Conventional project risk analysis – focused on ordinary project risks – operates on cost categories and critical activities, setting ranges representing best- and worst-case outcomes, and performing Monte Carlo analysis to develop a probabilistic view of cost and schedule. The method for calculating vulnerabilities to extraordinary, uncontrollable risks is, by necessity, quite different. In this case, carefully selected probability functions and analytics are used to model the special characteristics of each of the uncontrollable risk factors including:

  • Unpredictability of occurrence – uncontrollable risks may not occur, or they may occur once, or they may occur more than once.
  • Compounding risk impacts – uncontrollable risks typically have compound impacts; for example, if the risk of a severe delay in permitting occurs, this can disrupt engineering continuity and move procurement and construction to a time of higher market activity.
  • Interdependency of schedule and cost risks and impacts – uncontrollable risks typically have a high correlation between cost and schedule that increases overall impact.

Capex vulnerability is the likely schedule and cost impact from the combined effect of uncontrollable risks. The results of a capex vulnerability analysis are displayed in the “capex vulnerability” chart.  

Note that the initial results (circles) represent the vulnerability associated with the current designs, plans, and estimates. The results of resilience-building, in which likelihood and impacts are reduced, are shown as squares in the “capex vulnerability” chart. Actionable recommendations can be derived from the analysis to reduce vulnerability and build resilience.

The front-end definition stages offer the best opportunities to make strategic decisions that will enhance resilience. For example, optionality in agreements can enable alternative actions to reduce impact as can engineering for ruggedness; influence strategies can help reduce the likelihood of some exogenous risks. Examples of these resilience-building levers include:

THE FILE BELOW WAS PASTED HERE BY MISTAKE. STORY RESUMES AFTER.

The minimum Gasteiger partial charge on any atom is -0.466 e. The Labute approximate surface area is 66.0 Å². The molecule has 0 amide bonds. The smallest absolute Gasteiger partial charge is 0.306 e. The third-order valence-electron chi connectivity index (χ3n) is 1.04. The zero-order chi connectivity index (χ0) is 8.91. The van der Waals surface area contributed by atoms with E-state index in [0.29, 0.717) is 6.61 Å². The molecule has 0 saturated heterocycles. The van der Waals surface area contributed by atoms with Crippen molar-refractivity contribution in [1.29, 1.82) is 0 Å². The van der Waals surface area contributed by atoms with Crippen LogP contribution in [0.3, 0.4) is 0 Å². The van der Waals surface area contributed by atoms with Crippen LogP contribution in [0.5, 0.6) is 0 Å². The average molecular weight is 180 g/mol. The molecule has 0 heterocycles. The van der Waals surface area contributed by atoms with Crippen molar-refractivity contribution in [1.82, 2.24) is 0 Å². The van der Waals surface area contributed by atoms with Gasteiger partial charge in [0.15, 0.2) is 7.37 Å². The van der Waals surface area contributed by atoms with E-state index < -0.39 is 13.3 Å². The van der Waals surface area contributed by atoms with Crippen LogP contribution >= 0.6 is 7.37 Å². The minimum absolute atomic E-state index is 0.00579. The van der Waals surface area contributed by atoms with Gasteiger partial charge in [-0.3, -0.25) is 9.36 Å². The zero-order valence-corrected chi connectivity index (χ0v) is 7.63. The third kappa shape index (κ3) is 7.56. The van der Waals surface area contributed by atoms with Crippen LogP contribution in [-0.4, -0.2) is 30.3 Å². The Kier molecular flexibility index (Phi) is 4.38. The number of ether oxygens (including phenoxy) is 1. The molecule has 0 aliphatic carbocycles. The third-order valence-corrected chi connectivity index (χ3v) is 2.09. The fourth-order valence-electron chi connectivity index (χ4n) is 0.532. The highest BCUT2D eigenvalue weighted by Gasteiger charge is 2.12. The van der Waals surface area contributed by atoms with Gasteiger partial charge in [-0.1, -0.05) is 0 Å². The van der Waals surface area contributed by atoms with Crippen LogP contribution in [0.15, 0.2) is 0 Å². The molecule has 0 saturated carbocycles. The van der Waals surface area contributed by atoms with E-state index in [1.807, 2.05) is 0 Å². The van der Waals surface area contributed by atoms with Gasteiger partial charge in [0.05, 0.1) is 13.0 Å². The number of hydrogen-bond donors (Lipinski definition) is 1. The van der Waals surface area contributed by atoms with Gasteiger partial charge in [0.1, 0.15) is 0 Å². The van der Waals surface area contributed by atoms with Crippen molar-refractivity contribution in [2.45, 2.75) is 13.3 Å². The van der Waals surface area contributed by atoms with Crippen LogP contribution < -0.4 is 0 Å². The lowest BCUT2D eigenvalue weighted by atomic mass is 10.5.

• Optionality – financing strategy, commercial agreements, execution planning

• Ruggedness – scope definition, technology selection, design standards and specifications

• Influence – public and community relations; federal, state, and local governments; industry associations.

Resilience-building for offshore projects is not a new idea – the industry could never have progressed to ever-deeper water depths without it. For example, project teams create optionality by providing additional deck space for added process equipment if reservoir conditions change; ruggedness by exceeding minimum design requirements; and influence via increased emphasis on public relations. The problem is that the significant cost of these changes can be hard to justify, and, when funds are limited, it is hard to know which resilience-building options to choose.

Vulnerability analysis overcomes this problem by providing a quantitative basis for cost/benefit analysis. Project teams can now compare the cost of increasing optionality, ruggedness, and influence with the resulting reduction in schedule and cost vulnerability enabling ranking of resilience-building options and ensuring well-informed decisions.

These are definitely “interesting times” in the energy sector. Offshore operators are moving rapidly to meet growing global demand while at the same time reducing carbon footprint and progressing net-zero goals. By changing the focus from risk mitigation to resilience building, uncontrollable black swan risks can be addressed in a rigorous way, providing investors and contractors with the predictability that offshore projects require.

About the Author

Richard Westney

Richard Westney is recognized as a thought leader, strategic adviser and problem solver for executives, investors and project managers engaged in the development and delivery of capital projects in the energy sector. He is the founder of Westney Consulting Group, ranked among the top five Capital Projects and Infrastructure consulting firms and acquired by McKinsey & Company in 2019.

Since 2019, Westney’s consulting work has been as a director of R/MW Consulting Inc., a Houston-based firm focused on the challenges faced by owner/operators, investors, and engineering & construction contractors engaged in capital projects in the energy sector.